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About

Forest Bathing 

Forest bathing is a research-based framework for supporting healing and wellness through immersion in forests and other natural environments. 


Shinrin-yoku, as it is called in Japan, began there in the 1980s as the Japanese government's response to a noticeable decline in health (increased heart attacks, high blood pressure, autoimmune disease, depression, and more) during the tech boom.  Researchers used 24 national sites for the purpose of forest bathing, and found dramatic improvement in blood pressure, variable heart rate, and cortisol levels (the stress hormone) after a 2-hour walk.  

Studies continue to demonstrate a wide array of health benefits, especially in the cardiovascular and immune systems, mood, and cognitive function.  ANFT Certified Guides build on those benefits and look beyond, to what happens when people remember that we are a part of nature and related to all other beings in fundamental ways.

A forest bathing walk is not a hike or a workout; we move slowly and, for the most part, in silence.  A series of guided activities, called invitations, are offered along the way to assist you in finding your own authentic way of interacting with the land.  The walk follows the standard sequence of ANFT and the experience ends with a tea ceremony, where you'll enjoy tea made from local plants, along with some healthy snacks.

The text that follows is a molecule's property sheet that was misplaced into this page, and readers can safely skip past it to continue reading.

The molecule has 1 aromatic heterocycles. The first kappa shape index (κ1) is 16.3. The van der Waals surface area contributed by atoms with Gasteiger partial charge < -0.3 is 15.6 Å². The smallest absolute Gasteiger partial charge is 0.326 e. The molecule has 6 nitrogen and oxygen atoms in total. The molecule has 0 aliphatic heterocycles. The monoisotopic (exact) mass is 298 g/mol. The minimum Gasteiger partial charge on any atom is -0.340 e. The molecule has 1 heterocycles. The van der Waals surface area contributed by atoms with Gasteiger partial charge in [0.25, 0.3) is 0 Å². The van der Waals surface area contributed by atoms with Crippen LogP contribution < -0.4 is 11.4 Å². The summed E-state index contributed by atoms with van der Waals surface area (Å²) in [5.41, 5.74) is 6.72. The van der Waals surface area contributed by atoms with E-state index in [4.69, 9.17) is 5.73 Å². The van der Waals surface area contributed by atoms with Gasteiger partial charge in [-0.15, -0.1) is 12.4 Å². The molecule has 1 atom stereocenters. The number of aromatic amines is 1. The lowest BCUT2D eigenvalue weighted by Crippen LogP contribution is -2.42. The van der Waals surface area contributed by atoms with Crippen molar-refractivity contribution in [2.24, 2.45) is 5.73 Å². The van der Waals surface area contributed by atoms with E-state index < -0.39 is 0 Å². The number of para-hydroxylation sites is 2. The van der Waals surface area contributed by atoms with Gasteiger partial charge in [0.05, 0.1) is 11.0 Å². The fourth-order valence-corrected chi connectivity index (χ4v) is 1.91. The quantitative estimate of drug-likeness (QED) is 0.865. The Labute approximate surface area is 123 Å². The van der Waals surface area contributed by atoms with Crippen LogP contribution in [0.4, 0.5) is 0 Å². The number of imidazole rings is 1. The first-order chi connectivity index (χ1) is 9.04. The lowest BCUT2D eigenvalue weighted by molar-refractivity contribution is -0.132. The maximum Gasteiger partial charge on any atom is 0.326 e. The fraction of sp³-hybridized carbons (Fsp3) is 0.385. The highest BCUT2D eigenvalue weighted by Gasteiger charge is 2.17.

Meet Sue Smith

Founder of Roots in Nature

Sue Smith is a Certified Forest Therapy Guide with the ANFT and believes in the healing power of nature.   She founded Roots in Nature as an addition to her health counseling practice, Prime Health Style.  Over the past 7 years, Sue has worked with individuals and groups to promote better nutrition and a happier, healthier lifestyle.  She has lived in Japan, where shinrin-yoku started, and is a frequent traveler and outdoor enthusiast wherever she goes.   


Sue’s background includes work in the fields of culinary arts and design, evident in the special touches she brings to the walks.  She is a docent at the Asia Society, NYC and a volunteer at PAWS, an animal  shelter in Norwalk, CT.  Sue is committed to the precious land on which we walk, and donates a portion of all fees to the organizations involved in their care and preservation.

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